Grief: What is it?
Grief: What is it?
When you experience a loss in life, the feeling that accompanies it is called grief. It is most commonly associated with the death of someone important in your life. However, you may also experience grief in connection to other losses like losing a job, chronic illness, or the end of a relationship.
Grief is a natural response that your body experiences at the loss of someone or something. It may also be accompanied by a variety of other emotions like loneliness and helplessness.
The grieving process works differently for different people. It is important to understand your feelings and seek support if needed. Taking care of yourself can help start the healing process.
Stages of grief
As you come to terms with your loss, you may experience different emotions in different phases. There is no way to control the process, but it can be helpful to know why you feel a certain way.
A theory by psychiatrist Elisabeth Kubler-Ross suggests 5 stages of grief. However, grief does not always progress in the same way for everyone. Nevertheless, here are the different stages of grief:
Denial tries to pretend that the loss never happened. It is a defense mechanism employed by your body to deal with the overwhelming pain of loss. Denial is often accompanied by shock and feeling numb.
As you start accepting your loss, you also start experiencing feelings of frustration and helplessness. These feelings often turn into anger, which may be directed towards yourself, others, or even the divine. Anger helps you express your emotions without the fear of being judged or rejected.
In the bargaining stage, you start thinking about what you could have possibly done to prevent the loss. You start directing your requests towards the divine to possibly cause a different outcome. You start feeling that you are “only human” and realize that you could have done nothing to change the outcome.
When you realize that bargaining is not an option, sadness sets in. You start feeling the loss even more. The overwhelming feelings of less make you retreat inward and you become less social. There are several signs of depression but the most common ones are decreased or increased appetite, sleep issues, and crying. Depression can also be accompanied by feelings of regret and loneliness.
When you reach the acceptance stage, you begin the accept the reality of your loss. However, that in no way means that you no longer feel the pain. Even though you still feel sad thinking about your loss, but you motivate yourself to move on in life.
Effects of prolonged grief
Prolonged periods of grieving can have detrimental effects both on your mental as well as physical health. Some of the commonly experienced effects are:
If you are unable to overcome your grief, it can often cause a strain on other relationships in your life. For example, the divorce rate among couples who have lost a child is significantly higher than those who have not.
A decline in emotional health
Grief can have serious effects on the emotional health of a person to the extent of causing psychological issues. Mothers who have lost a child are particularly at high risk of declining emotional health, sometimes requiring psychiatric hospitalization.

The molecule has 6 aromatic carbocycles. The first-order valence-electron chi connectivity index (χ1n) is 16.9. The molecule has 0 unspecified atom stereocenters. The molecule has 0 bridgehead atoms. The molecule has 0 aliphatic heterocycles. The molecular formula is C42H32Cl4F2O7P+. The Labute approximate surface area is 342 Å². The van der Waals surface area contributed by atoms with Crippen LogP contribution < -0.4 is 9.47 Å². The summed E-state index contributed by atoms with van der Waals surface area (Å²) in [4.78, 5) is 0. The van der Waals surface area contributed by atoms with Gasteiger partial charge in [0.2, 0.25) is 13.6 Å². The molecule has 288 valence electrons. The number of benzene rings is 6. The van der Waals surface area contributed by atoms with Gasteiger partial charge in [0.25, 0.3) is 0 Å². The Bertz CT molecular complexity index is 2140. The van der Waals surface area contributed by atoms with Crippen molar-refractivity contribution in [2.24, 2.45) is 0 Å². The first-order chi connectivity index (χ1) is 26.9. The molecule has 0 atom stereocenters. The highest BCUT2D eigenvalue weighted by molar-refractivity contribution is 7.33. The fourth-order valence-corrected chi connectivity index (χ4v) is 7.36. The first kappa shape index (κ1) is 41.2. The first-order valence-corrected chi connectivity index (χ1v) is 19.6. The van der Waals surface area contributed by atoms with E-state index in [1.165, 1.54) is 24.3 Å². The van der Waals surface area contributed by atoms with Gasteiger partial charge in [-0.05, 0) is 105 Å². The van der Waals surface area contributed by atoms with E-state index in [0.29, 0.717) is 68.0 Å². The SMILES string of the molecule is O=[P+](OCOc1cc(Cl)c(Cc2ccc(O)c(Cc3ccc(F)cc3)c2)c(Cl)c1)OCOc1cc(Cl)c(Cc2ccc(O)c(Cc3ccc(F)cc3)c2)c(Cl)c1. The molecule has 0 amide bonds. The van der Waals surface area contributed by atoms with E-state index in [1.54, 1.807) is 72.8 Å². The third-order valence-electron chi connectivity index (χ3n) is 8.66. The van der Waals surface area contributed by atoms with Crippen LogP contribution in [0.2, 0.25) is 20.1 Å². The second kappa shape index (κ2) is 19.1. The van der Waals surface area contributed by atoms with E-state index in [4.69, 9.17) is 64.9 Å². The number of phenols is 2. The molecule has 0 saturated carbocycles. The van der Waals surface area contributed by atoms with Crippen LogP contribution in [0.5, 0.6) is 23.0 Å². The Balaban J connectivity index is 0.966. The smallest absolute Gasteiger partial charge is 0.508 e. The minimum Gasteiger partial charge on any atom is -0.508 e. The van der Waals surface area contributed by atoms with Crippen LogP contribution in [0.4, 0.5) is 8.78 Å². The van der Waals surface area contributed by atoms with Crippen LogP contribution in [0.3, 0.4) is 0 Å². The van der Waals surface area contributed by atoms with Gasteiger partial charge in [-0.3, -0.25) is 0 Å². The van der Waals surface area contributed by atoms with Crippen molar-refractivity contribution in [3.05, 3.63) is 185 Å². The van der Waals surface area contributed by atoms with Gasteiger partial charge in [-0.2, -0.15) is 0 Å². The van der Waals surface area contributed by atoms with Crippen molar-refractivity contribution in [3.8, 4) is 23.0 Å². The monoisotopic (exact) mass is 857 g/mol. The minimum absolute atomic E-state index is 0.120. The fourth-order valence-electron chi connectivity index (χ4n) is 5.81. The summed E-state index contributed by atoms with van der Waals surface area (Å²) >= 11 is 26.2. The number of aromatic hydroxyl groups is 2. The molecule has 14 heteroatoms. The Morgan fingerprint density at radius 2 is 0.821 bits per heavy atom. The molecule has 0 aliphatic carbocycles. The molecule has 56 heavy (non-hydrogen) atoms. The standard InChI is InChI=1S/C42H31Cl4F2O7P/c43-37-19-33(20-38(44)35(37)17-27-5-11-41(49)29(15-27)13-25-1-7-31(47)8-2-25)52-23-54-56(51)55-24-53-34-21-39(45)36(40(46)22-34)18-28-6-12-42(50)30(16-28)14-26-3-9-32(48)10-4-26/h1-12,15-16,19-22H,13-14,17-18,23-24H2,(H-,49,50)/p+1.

Post Traumatic Stress Disorder (PTSD)
People who have experienced the violent death of a loved one are also at high risk of PTSD. PTSD is a condition in which the sufferer who has gone through a traumatic experience re-experiences the event through memories or emotional reactions.
Long periods of grief can lead to depression. Depression affects your day to day life and is often accompanied by feelings of helplessness, sadness, loneliness, and anger. Severe forms of depression can affect your ability to function at home and work. In extreme cases, it may also be a threat to your life.
When should you seek medical help?
Most people overcome grief on their own. However, for some, things just don’t get any better. Doctors call this condition “complicated grief”. When you are in a continuous state of mourning that does not let you heal, it is called complicated grief.
If you are experiencing any of the symptoms below, it is time to seek medical help:
- You are unable to keep up your normal day to day routine, like going to work or cleaning the house
- You are feeling anxious, worthless, depressed or suicidal
- You are not taking care of yourself or not eating properly
- You are not taking care of your family properly
- You are experiencing panic attacks or anxiety attacks
- You are unable to sleep or have a disturbed sleep pattern
- You are unable to cope with your feelings and are feeling overwhelmed
A good Denver therapist can help you understand your emotions and also teach you coping skills to manage your grief. For certain situations, your therapist may be able to prescribe medications that will help you feel better. When experiencing extreme emotional pain, many people turn to alcohol, drugs, or food to numb the pain. Such behavior can be addictive and have long-time repercussions. Your therapist can help you deal with grief so that you can begin healing.
Getting Support with Grief
Grief counseling may significantly reduce the period of suffering after a loss and surround it with meaning and understanding. It is easy to find and schedule an appointment with one of our Denver-area therapists and counselors that specialize in grief.